From Ancient Egypt to modern times, the fertile banks of the Nile have been the home to many incredible civilizations. Wrapped up in myths and intrigue, the Nile River is an agricultural oasis and source of life to many who live in its vicinity.
How Wide is the Nile River at its Widest Point?
The Nile River is 1.7 miles wide at its widest point at Edfu, and this African giant is the second-longest river on earth. And equally impressive is that this 4,258-miles-long Nile River meanders through 11 African countries on its way to the Mediterranean Sea.
How Large is the Nile River in Volume?
The Nile River discharges 200,000 cubic feet per second at peak flow over the wet season. On average, the river’s discharge is 10.59 billion cubic feet per day. This release equals approximately 79.2 billion gallons of water daily.
As with all rivers, exact discharge measurements are complex, so scientists can only offer an estimate. However, at any given point, the discharge volume of the Nile River depends on factors including the weather, diversions, evaporation, and groundwater flow. Additionally, the river’s tributaries are the primary sources of natural variation in the flow.
According to a Dutch bilingual travel magazine, Travelling Along Rivers, the Nile takes a three-month journey from Jinja in Uganda to the Mediterranean Sea. However, this description only paints a small picture of the immense size of the Nile River.
Which Main Tributaries Supply the Nile River?
The two main tributaries feeding the Nile River are the White Nile and the Blue Nile. The White Nile begins in Equatorial East Africa, while the Blue Nile begins in Ethiopia. Both tributaries are on the western flanks of the East African Rift.
The Blue Nile contributes approximately 80 to 90% of the Nile River’s discharge, while the White Nile supplies 31% of its yearly release of water into the Mediterranean Sea.
But, the release volume of both tributaries varies considerably over the yearly cycle. While the White Nile contributes more during the drier season than the Blue Nile, the Blue Nile’s discharge can drop to a low of 4626 cubic feet per second in the drier season.
Additionally, the Atbara is a lesser tributary that contributes to the Nile River. Originating in Ethiopia, the Atbara River joins the Nile approximately 200 miles past Khartoum. However, the Atbara only flows while there is rain in Ethiopia, drying up completely in the drier seasons.
How Large is the Nile Delta?
The Nile Delta enjoys a reputation as one of the world’s largest. From its most northern to southern points, it is approximately 100 miles long. Similarly, this river delta spans 150 miles of the Egyptian coastline from Alexandria in the west to Port Said in the east.
As the Delta approaches the Mediterranean Sea, it splits into two main branches to the east and west. The branch to the east is Damietta, while the Rosetta Branch is to the west.
Incredibly, the Nile Delta reaches 40 million people along its route, half of Egypt’s population.
How Does the Nile Compare to the Congo River?
The Nile and the Congo are both dominant river systems in Africa. However, where the Nile is the longest river in Africa, the Congo is the deepest.
Another distinguishing feature is that the Congo River is also the most powerful in Africa. At certain times in the year, its discharge reaches over 1,800,000 cubic feet per second. As a result, its hydropower potential is unmatched.
In comparison, the Nile River carries far less water despite its great reach. While the Nile does not rank high in volume compared to other African rivers, its nutrient-dense waters have no parallel.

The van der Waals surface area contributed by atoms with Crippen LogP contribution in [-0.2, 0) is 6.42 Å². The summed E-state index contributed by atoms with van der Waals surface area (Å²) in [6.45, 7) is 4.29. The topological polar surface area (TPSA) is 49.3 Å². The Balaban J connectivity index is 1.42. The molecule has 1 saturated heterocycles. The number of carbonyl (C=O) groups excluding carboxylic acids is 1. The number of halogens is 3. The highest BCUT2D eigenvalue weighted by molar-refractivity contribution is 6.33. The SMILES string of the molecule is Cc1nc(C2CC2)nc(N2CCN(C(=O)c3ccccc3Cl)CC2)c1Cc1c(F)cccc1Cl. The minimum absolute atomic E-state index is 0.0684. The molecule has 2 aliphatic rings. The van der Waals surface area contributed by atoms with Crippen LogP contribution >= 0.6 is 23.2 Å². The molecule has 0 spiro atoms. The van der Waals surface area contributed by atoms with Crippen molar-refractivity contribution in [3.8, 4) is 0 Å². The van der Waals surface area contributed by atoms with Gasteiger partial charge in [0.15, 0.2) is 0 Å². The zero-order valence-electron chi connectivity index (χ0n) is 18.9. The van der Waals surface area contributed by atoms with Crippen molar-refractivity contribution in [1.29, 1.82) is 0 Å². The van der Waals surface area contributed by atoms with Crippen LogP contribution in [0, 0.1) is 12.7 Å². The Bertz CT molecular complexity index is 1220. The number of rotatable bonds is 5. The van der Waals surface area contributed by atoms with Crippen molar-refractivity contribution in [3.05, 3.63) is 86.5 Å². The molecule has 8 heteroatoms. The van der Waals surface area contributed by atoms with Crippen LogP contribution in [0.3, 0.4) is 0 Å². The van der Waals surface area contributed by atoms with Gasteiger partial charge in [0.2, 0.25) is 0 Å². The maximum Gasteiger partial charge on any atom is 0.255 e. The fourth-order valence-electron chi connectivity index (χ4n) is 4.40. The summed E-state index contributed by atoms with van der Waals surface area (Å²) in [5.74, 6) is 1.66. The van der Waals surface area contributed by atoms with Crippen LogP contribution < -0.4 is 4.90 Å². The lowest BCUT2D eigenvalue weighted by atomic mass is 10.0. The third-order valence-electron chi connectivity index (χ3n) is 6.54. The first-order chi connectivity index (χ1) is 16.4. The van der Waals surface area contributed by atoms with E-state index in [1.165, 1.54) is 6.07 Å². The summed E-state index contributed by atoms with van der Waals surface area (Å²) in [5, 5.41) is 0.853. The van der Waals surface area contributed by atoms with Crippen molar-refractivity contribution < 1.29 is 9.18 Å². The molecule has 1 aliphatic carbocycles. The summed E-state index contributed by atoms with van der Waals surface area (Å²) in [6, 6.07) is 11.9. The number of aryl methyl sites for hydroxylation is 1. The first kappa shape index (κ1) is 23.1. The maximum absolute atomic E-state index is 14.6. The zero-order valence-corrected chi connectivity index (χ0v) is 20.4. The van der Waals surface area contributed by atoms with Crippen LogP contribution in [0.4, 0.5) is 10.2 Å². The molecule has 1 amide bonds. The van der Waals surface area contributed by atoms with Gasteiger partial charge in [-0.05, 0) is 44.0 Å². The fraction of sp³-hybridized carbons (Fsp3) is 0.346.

Which Animals Make the Nile River Their Home?
The Nile and its fertile riverbanks are overflowing with various animal wildlife and over 300 species of birds. Thousands of migratory water birds make their way to the Nile Delta during winter. Fish, birds, mammals, and amphibians you can expect to find living along the Nile River are:
- Whiskered terns
- Blue-Winged Geese
- Nile Monitors
- African Tigerfish
More sinisterly, the depth of the Nile is home to the infamous 18 to 20 feet Nile crocodile. These aggressive predators hunt other animals but have also preyed on several people living along the Nile.
Why is the Nile River Vital to Both Egypt and Sudan?
Egypt and Sudan depend on the Nile River’s waters as a source of water to sustain crops. However, since rainfall is exceptionally infrequent in Egypt and Sudan, most of the year is spent in severe drought.
In ancient times, heavy yearly rainfall from Ethiopia would cause flooding and an overflowing of the banks of the Nile. When the flooding receded, it left silt and nutrient-rich soil to plant crops.
Over the last hundred years, both Egypt and Sudan have built dams and reservoirs to limit the ravages of drought on their lands. So, the Nile-fed dams and reservoirs facilitate the growth of food crops. Notably, the Nile is the primary resource for ensuring fertile agricultural land.
Not only is the Nile a source of sustenance for equatorial Africa, but it is also a means of travel and transportation of materials for building projects and endeavors.
Nile River Facts To Take Away
- The Nile River is 1.7 miles wide at its widest point at Edfu.
- The Nile River flows through eleven African countries.
- The Nile River is 4,130 miles long.
- The Nile is the second-longest river in the world.
- The Nile River discharges an average volume of 10.59 billion cubic feet daily.
- The White and Blue Nile are the two main tributaries feeding into the Nile River.
- The Nile Delta reaches 40 million people on the route.
- Egypt, Sudan, and much of equatorial Africa depend almost entirely on the Nile River as a water source.
- The Nile crocodile is a vicious predator that lives in the Nile River.
- The water of the Nile River is rich in silt and nutrients.
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